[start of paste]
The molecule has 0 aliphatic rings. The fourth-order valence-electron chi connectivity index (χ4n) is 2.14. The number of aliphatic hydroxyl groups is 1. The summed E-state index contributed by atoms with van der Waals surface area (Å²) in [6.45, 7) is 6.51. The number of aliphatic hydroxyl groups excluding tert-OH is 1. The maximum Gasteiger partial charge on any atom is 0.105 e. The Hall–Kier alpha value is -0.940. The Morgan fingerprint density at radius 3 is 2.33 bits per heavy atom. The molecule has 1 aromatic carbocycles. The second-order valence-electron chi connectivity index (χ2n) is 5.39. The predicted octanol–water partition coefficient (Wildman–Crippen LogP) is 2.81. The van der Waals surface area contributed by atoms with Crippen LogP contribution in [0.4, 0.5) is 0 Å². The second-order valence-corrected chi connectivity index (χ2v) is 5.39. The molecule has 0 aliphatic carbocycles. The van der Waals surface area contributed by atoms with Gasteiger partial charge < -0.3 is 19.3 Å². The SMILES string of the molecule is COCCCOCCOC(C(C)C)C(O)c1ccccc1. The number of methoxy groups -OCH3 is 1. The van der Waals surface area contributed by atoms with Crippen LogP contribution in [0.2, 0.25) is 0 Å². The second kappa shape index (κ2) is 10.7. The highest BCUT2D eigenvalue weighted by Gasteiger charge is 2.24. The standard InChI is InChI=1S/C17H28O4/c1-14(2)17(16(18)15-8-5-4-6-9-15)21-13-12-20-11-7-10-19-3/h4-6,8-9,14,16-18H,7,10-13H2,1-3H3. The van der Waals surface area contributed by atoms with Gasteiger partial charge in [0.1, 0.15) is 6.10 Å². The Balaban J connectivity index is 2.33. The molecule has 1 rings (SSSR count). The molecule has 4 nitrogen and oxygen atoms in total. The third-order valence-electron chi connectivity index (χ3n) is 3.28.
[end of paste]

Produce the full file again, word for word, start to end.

The molecule has 0 aliphatic rings. The fourth-order valence-electron chi connectivity index (χ4n) is 2.14. The number of aliphatic hydroxyl groups is 1. The summed E-state index contributed by atoms with van der Waals surface area (Å²) in [6.45, 7) is 6.51. The number of aliphatic hydroxyl groups excluding tert-OH is 1. The maximum Gasteiger partial charge on any atom is 0.105 e. The Hall–Kier alpha value is -0.940. The Morgan fingerprint density at radius 3 is 2.33 bits per heavy atom. The molecule has 1 aromatic carbocycles. The second-order valence-electron chi connectivity index (χ2n) is 5.39. The predicted octanol–water partition coefficient (Wildman–Crippen LogP) is 2.81. The van der Waals surface area contributed by atoms with Crippen LogP contribution in [0.4, 0.5) is 0 Å². The second-order valence-corrected chi connectivity index (χ2v) is 5.39. The molecule has 0 aliphatic carbocycles. The van der Waals surface area contributed by atoms with Gasteiger partial charge < -0.3 is 19.3 Å². The SMILES string of the molecule is COCCCOCCOC(C(C)C)C(O)c1ccccc1. The number of methoxy groups -OCH3 is 1. The van der Waals surface area contributed by atoms with Crippen LogP contribution in [0.2, 0.25) is 0 Å². The second kappa shape index (κ2) is 10.7. The highest BCUT2D eigenvalue weighted by Gasteiger charge is 2.24. The standard InChI is InChI=1S/C17H28O4/c1-14(2)17(16(18)15-8-5-4-6-9-15)21-13-12-20-11-7-10-19-3/h4-6,8-9,14,16-18H,7,10-13H2,1-3H3. The van der Waals surface area contributed by atoms with Gasteiger partial charge in [0.1, 0.15) is 6.10 Å². The Balaban J connectivity index is 2.33. The molecule has 1 rings (SSSR count). The molecule has 4 nitrogen and oxygen atoms in total. The third-order valence-electron chi connectivity index (χ3n) is 3.28.